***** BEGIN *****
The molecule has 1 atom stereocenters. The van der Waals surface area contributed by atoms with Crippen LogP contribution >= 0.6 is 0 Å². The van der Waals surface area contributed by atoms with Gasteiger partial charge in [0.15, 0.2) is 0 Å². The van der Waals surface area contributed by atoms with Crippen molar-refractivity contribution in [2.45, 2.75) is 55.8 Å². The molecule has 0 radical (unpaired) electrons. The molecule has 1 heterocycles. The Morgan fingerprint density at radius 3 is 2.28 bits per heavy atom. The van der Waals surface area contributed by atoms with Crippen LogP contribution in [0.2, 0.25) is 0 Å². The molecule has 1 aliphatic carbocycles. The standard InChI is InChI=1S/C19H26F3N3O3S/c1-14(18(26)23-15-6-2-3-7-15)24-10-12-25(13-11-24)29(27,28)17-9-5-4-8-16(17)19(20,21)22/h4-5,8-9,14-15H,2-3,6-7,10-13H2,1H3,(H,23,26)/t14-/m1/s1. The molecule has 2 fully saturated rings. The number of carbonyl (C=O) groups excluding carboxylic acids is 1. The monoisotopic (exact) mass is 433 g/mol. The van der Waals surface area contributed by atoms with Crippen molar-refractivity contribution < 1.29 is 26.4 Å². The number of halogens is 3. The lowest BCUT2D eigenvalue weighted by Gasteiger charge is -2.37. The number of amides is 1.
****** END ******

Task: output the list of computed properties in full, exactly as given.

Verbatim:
The molecule has 1 atom stereocenters. The van der Waals surface area contributed by atoms with Crippen LogP contribution >= 0.6 is 0 Å². The van der Waals surface area contributed by atoms with Gasteiger partial charge in [0.15, 0.2) is 0 Å². The van der Waals surface area contributed by atoms with Crippen molar-refractivity contribution in [2.45, 2.75) is 55.8 Å². The molecule has 0 radical (unpaired) electrons. The molecule has 1 heterocycles. The Morgan fingerprint density at radius 3 is 2.28 bits per heavy atom. The van der Waals surface area contributed by atoms with Crippen LogP contribution in [0.2, 0.25) is 0 Å². The molecule has 1 aliphatic carbocycles. The standard InChI is InChI=1S/C19H26F3N3O3S/c1-14(18(26)23-15-6-2-3-7-15)24-10-12-25(13-11-24)29(27,28)17-9-5-4-8-16(17)19(20,21)22/h4-5,8-9,14-15H,2-3,6-7,10-13H2,1H3,(H,23,26)/t14-/m1/s1. The molecule has 2 fully saturated rings. The number of carbonyl (C=O) groups excluding carboxylic acids is 1. The monoisotopic (exact) mass is 433 g/mol. The van der Waals surface area contributed by atoms with Crippen molar-refractivity contribution < 1.29 is 26.4 Å². The number of halogens is 3. The lowest BCUT2D eigenvalue weighted by Gasteiger charge is -2.37. The number of amides is 1.